And every day, staffers on both sides walk a line between conduct that, per their paycheque, is in the public interest, and per the demands of the job, is highly partisan political activity.
During the legislative session, a big part of the day is spent preparing for Question Period. Opposition staff begin around 6 a.m., scanning news, mining horror stories from constituency offices, and working the phones to construct questions to be asked by your MLAs (earning, by the way, at least twice that of some of those staff).
They hope said questions will land embarrassing blows on the jaws of the government's senior ranks. The pressure is intense. No explosive stuff? No face time for their MLAs on the news.
Government caucus staff start early too — scanning the same headlines and working the phones to come up with plausible answers to deftly bat away the potentially embarrassing questions that will arise in QP. Save your masters by warning them about what might blow up in the news cycle? You've done your job. Get caught flat-footed? Not good.
The purpose of all this again? It's all for you, dear taxpayer, to demonstrate that your elected officials are doing the people's work. Staffers are instruments of this pure and well-intentioned mission. Officially, the political payoff is just the cherry on the sundae.
DANDY BONUS, FRINGE BENEFIT
If an NDP caucus researcher's hard work exposing severe health gaps and patient woes serve this purpose while ALSO making the Liberals look bad, well that's a dandy bonus.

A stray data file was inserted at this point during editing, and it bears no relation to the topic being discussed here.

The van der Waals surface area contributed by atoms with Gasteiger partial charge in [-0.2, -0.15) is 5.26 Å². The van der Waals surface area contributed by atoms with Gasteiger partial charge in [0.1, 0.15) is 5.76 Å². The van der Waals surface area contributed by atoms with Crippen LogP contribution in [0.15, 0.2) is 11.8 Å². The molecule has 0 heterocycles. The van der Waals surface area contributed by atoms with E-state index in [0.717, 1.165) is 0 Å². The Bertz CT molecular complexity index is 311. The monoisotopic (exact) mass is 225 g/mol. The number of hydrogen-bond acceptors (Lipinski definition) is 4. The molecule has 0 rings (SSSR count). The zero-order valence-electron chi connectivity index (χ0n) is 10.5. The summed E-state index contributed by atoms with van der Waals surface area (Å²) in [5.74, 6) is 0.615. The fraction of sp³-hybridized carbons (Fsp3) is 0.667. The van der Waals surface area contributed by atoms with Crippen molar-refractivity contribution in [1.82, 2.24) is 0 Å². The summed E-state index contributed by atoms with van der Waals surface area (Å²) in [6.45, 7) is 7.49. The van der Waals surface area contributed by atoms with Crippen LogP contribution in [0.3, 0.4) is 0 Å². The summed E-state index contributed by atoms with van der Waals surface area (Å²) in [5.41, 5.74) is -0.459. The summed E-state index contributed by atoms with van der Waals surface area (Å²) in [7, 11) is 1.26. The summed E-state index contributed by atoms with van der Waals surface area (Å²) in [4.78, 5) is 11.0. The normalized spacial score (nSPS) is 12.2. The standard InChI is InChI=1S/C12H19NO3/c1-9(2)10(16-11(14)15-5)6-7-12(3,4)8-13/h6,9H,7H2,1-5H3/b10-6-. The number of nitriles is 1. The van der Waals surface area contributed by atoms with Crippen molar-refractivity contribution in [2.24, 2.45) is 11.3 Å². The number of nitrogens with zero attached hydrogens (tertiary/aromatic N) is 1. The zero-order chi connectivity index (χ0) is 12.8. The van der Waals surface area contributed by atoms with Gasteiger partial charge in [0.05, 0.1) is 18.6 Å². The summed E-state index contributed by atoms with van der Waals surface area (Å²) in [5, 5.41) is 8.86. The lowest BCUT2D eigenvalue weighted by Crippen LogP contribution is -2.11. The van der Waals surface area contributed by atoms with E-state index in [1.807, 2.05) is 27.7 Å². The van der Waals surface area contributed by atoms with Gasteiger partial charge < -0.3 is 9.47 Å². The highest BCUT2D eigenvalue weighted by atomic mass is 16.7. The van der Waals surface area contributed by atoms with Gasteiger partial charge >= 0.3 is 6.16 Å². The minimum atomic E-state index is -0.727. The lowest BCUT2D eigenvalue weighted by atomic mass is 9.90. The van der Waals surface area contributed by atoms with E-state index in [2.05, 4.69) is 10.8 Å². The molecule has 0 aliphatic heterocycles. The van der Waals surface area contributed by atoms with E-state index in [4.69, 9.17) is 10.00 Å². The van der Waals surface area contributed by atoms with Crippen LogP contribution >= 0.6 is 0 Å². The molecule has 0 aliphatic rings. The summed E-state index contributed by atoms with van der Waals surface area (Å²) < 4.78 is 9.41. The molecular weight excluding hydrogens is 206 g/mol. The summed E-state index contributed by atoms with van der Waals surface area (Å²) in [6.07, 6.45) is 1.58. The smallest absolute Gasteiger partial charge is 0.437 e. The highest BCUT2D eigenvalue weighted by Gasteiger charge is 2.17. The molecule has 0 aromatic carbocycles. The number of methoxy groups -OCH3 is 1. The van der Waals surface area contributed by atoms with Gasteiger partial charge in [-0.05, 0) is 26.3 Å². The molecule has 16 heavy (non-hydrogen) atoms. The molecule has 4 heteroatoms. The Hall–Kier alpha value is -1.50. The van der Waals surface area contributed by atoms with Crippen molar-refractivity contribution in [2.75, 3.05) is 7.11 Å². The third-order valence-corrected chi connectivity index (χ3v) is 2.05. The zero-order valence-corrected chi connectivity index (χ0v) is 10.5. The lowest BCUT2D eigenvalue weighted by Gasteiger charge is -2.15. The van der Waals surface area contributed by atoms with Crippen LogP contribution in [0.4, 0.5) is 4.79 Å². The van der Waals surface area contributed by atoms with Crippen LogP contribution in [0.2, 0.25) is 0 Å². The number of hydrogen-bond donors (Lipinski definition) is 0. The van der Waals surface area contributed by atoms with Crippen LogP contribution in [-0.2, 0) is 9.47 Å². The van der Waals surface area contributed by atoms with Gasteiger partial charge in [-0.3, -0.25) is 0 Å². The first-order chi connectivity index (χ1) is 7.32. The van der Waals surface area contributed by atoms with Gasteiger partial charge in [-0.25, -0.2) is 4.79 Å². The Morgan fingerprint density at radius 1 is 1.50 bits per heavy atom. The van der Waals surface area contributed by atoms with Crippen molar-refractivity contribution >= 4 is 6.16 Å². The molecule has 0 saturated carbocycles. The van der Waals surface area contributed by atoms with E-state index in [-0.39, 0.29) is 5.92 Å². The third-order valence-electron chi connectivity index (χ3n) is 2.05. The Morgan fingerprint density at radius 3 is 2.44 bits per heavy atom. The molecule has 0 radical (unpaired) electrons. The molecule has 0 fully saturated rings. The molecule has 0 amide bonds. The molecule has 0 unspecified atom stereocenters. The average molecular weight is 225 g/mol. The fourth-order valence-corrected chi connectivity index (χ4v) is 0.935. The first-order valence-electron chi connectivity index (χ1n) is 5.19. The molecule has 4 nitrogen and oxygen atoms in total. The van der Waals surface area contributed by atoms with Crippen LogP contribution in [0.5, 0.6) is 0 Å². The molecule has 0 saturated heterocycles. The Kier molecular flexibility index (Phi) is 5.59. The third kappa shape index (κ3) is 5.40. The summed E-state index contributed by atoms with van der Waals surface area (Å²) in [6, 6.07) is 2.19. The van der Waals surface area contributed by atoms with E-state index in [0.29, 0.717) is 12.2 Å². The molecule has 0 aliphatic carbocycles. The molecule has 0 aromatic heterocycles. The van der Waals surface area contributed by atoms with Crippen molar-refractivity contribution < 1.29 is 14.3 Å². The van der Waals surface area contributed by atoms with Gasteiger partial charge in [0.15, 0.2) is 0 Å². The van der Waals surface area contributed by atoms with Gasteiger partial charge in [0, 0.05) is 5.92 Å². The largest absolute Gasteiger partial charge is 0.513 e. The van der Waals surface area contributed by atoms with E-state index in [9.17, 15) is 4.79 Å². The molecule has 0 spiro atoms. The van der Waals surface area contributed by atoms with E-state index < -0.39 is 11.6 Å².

If a Liberal caucus staffer's diligent digging up of an old quote or policy stance in which the NDP actually agrees with the government of the day — well that work is just aimed at demonstrating a solidly performing administration right? The potential flakiness of the Opposition is a mere fringe benefit.
And like brokers in a commodities market, win or lose, it's the journalists who report on the results who have the good day. I should know. I was one of them.
The Standards of Conduct governing caucus staffers unequivocally states that political party activities must not happen on taxpayer-funded time, nor on taxpayer-funded equipment. Clearly, in the case of the anti-Dix website, some staffers were well over the line. The reporter who broke the story deserves his scoop.
But those with an up-close view of party politics in Victoria know how the line is blurred in more subtle ways by caucus staffers on both sides, on any given day.
The whole thing reminds me of a scene from Casablanca. Capt. Louis Renaud, under pressure from his political masters, shuts down Rick's Café Americain and orders everyone out.
"How can you close me up? On what grounds?" demands Rick. Replies Renaud, "I'm shocked, shocked to find that gambling is going on here," just as a croupier walks by and hands Renaud his winnings.
Even if the roulette wheel stopped spinning at Rick's, caucus staffers, hired to do a unique job, will have to continue to straddle, and yes occasionally even cross that fine political/public interest line. It's what many cynical friendships and party victories are made of. But please, let's not feign shock.